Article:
It’s one thing to tackle a summer league game, albeit against NHL talent, but it’s another to be in game shape and be able to hold your own in an NHL training camp where the game has moved from size and skill to speed and skill.
That first test came in the form of Bruce Boudreau’s vaunted conditioning test:
“It was a little different. I made it through,” Malone smiled. “Chucked the helmet off and spun it after and celebrated. So I was definitely happy; didn’t think I was going to pass it with the short notice, but I’ve done a pretty good job staying in shape the past few years. It worked out alright.”
He has the lungs, and proved he’s not just “off the couch,” but does he still have the skills in his arsenal that made him a consistent 40 point producer in his Pittsburgh/Tampa years?
With the added challenge of adjusting to today’s NHL style, Malone didn’t give any indication of apprehension, but rather that the experience he’s garnered from a decade in the NHL will help him keep the pace. There’s know doubt that his “hockey IQ” will allow him to adjust quickly:
“The speed and skill of everyone throughout the lineups is a lot deeper. It ultimately makes the game a little faster for the decisions on the ice, but I think just from having that experience and knowing systems and knowing where the right spots are, the spots that buy time, there’s some old tricks that still work.”
That last bit coming through a sly smile.
Even in the two year absence from the pro game, the depth of speed within it doesn’t come with unfamiliarity for Malone. His time in Tampa under Jon Cooper and skating alongside names like Martin St. Louis, Tyler Johnson, Steven Stamkos, or, then rookie, Nikita Kucherov gave him a little forewarning of what to expect.
“Cooper was always telling me to ‘keep up’ and I was like ‘I’m not going to keep up Marty and Stammer’, but you could definitely see in those years the Kucherov’s were coming, you could definitely see the skill set that was on it’s way into the NHL and how it has really taken over.”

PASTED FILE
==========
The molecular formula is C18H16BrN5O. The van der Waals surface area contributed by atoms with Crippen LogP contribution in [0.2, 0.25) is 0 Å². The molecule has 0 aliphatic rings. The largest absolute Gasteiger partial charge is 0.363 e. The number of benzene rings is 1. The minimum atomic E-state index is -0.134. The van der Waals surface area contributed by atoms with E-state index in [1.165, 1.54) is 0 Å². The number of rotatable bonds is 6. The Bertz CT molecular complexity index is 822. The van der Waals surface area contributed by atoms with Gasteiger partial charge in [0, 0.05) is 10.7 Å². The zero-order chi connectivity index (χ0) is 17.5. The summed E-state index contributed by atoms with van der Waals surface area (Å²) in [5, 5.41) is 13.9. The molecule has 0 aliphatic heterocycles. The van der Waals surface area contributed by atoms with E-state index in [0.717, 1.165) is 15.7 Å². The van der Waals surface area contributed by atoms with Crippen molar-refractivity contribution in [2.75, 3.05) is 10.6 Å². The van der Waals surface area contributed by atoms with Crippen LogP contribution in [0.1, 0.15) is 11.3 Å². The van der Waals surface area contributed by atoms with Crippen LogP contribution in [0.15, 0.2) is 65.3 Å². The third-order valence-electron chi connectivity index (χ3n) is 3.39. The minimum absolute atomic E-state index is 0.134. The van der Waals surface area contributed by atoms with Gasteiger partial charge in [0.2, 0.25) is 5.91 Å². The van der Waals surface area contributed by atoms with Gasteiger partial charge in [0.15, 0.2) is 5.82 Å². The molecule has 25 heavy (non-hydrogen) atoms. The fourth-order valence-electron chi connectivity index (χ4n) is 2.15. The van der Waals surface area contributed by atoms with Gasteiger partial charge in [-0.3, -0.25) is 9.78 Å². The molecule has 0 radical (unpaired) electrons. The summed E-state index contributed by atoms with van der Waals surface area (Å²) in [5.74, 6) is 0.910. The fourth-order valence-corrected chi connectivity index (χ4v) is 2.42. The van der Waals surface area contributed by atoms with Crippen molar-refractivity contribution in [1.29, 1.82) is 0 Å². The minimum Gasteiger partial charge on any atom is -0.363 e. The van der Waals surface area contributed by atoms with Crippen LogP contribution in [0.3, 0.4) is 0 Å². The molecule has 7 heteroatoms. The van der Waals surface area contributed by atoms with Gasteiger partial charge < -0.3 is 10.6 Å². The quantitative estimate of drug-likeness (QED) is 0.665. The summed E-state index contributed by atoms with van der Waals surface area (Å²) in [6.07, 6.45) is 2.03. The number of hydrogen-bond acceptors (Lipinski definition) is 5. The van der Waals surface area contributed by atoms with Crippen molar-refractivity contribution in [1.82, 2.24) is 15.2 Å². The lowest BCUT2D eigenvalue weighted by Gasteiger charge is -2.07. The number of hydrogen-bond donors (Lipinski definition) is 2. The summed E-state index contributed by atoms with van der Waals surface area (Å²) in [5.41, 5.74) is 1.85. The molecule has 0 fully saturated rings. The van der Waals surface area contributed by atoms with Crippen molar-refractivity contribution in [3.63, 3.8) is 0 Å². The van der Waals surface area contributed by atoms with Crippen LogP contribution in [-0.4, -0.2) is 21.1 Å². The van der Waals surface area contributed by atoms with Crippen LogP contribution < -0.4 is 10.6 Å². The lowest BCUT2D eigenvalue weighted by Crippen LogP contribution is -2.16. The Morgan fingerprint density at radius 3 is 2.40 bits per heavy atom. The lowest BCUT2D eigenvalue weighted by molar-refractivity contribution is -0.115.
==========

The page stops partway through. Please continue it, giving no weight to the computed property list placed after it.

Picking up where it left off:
In coming to Iowa, he brings along the experience of over 640 NHL games played. Of the roster at Tuesday’s practice, several players were just two-years-old when he started his college career at St. Cloud State. He began this road as a coach in a summer hockey league, but the skills he possesses as a player make him a valuable addition in a developmental league.
As the “wily Veteran,” Malone sees the opportunity and the ability to teach the kids coming up through Iowa that are eager to draw from that well of experience. There’s no question that he provides that leadership presence both on the ice and off it.
In talking with Lalonde, the philosophy surrounding the guys wearing the letters on their sweaters has remained the same: lead as a corps, worry about official status later. But of the five or so guys Newsy is considering, Malone adds a different dynamic to that corps he speaks of:
Of course he would be [considered for a letter], just everything he’s been through, the type of person he is and experience; he could be a candidate for sure.”
There’s no doubt that he’ll be a fan favorite down here, especially with the qualities of being such a likeable guy.
He was also quick to remind me that Iowa isn’t all that foreign to him. A rare hockey state in it’s own right, Malone made the trip down from Shattuck to play for the Omaha Lancers in the USHL in his junior days, which takes I-35 through Des Moines.
You couldn’t write a better reincarnation story.
In keeping up with Granato and the staff out in Colorado, and with the opportunity to make the Olympic team being the end goal for Bugsy, his attitude towards his time in Des Moines is simple:
“Down here I’m just gonna have fun with the boys, win some games, and you never know where the season will take you.”
A true beauty.
Keep an eye out for #21 as Iowa opens up their fifth AHL season against the Milwaukee Admirals (Nashville Predators) Saturday night at Wells Fargo Arena.